• I like Microsoft and I love Discord, but please God, no, do not let Microsoft purchase Discord. Microsoft has an absolutely horrid track record with consumer digital services. The only successful story they have is Xbox, while they have a marathon graveyard filled with the corpses of Zune, Groove Music, Windows Phone OS ecosystem (any iteration/incompatible rewrite), Skype, etc. It would all be well and good until the following quarter when Microsoft executives start treating it as any other offering from the company and shoe horn it into performance goalposts meant for executive offerings that don't fit at all with consumer requirements, nor take into account the good will and brand recognition that such services offer in a not immediately recognizable way to people counting beans. I don't even think Xbox would still be as supported as much as it is now what with the total failure of the Xbox One era if it wasn't an ample testing ground for Microsoft trying to build a horrible world where Windows universal UWP applications were a total experience and ubiquitous. With 10X about to release and fail around the corner, I question the usefulness of Xbox in that regard as it can easily take that place. Until Microsoft reconfigures their executive team moving into at least the brave new world of Doing Business In The 2010s, they will simply not be capable of offering and sustaining any such service like Discord. I hope Amazon gets Discord as they have at least supported Twitch in a way that is freely available and easy to use to most users. That said, Amazon does have major problems every time they periodically decide they need to virtue signal some bizarre hill they feel the need to die on, but that's more of an editorial and social engagement and management problem that won't be fixed until all activist workers are fired and blacklisted from the industry. So Amazon's not a great solution, but easily the best.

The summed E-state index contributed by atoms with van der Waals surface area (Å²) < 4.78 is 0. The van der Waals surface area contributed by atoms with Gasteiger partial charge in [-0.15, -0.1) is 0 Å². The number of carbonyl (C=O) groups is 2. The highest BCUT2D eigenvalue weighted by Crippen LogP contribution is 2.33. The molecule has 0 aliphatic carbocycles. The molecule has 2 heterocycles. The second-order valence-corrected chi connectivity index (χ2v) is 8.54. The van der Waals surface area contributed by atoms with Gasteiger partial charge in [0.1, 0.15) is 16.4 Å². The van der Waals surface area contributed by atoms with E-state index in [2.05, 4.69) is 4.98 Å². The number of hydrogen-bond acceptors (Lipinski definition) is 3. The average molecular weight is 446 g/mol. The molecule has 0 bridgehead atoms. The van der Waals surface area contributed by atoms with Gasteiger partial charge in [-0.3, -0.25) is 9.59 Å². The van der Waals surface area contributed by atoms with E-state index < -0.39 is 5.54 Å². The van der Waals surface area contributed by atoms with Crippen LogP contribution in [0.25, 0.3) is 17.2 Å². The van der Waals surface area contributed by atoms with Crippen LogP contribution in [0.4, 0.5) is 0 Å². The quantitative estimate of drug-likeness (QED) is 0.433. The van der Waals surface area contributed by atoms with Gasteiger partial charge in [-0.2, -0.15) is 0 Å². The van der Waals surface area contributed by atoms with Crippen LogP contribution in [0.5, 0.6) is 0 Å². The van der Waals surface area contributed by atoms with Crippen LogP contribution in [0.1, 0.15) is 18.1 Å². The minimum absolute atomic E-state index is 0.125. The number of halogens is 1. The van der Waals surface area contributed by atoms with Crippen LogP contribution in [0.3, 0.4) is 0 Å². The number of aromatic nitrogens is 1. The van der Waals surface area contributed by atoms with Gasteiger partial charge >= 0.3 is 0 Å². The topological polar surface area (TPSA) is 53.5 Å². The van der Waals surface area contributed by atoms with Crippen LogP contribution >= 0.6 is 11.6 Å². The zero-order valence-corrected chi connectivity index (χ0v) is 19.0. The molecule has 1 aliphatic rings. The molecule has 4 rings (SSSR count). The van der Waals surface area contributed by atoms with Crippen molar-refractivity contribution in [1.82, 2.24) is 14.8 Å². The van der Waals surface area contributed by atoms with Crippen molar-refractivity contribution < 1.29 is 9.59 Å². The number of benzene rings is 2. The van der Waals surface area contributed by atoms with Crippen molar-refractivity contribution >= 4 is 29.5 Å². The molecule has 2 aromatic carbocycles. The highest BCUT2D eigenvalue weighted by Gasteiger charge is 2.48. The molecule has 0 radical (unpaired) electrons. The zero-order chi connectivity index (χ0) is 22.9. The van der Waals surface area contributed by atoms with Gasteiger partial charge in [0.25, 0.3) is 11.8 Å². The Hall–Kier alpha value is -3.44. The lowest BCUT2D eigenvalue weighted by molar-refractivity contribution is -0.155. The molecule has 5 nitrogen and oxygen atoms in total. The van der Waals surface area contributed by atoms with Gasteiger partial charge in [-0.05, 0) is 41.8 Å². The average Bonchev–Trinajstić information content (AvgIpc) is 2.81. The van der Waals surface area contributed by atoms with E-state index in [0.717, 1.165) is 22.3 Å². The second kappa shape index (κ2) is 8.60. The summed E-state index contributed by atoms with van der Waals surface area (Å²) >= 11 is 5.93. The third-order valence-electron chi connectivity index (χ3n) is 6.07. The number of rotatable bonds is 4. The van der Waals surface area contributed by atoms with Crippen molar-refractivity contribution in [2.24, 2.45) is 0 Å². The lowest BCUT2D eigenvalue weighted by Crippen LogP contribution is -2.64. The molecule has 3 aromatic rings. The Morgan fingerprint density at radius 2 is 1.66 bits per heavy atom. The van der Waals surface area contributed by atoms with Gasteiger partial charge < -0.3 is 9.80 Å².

• LinkedIn and GitHub are working out well
  • Those are business centric applications
  • I've been surprised there has been so little discussion about Mixer/Beam in all of this coverage and no one has mentioned Yammer as one of Microsoft's messaging acquisitions. Creating a hit and getting consumer buy-in out of nowhere is exceedingly difficult. Just look at GooglePlus or Apple's eVillage. I absolutely think it makes sense for Microsoft to buy Discord and I think letting them stand apart, in the same way that Git and LinkedIn have been able to operate should keep them on the right path..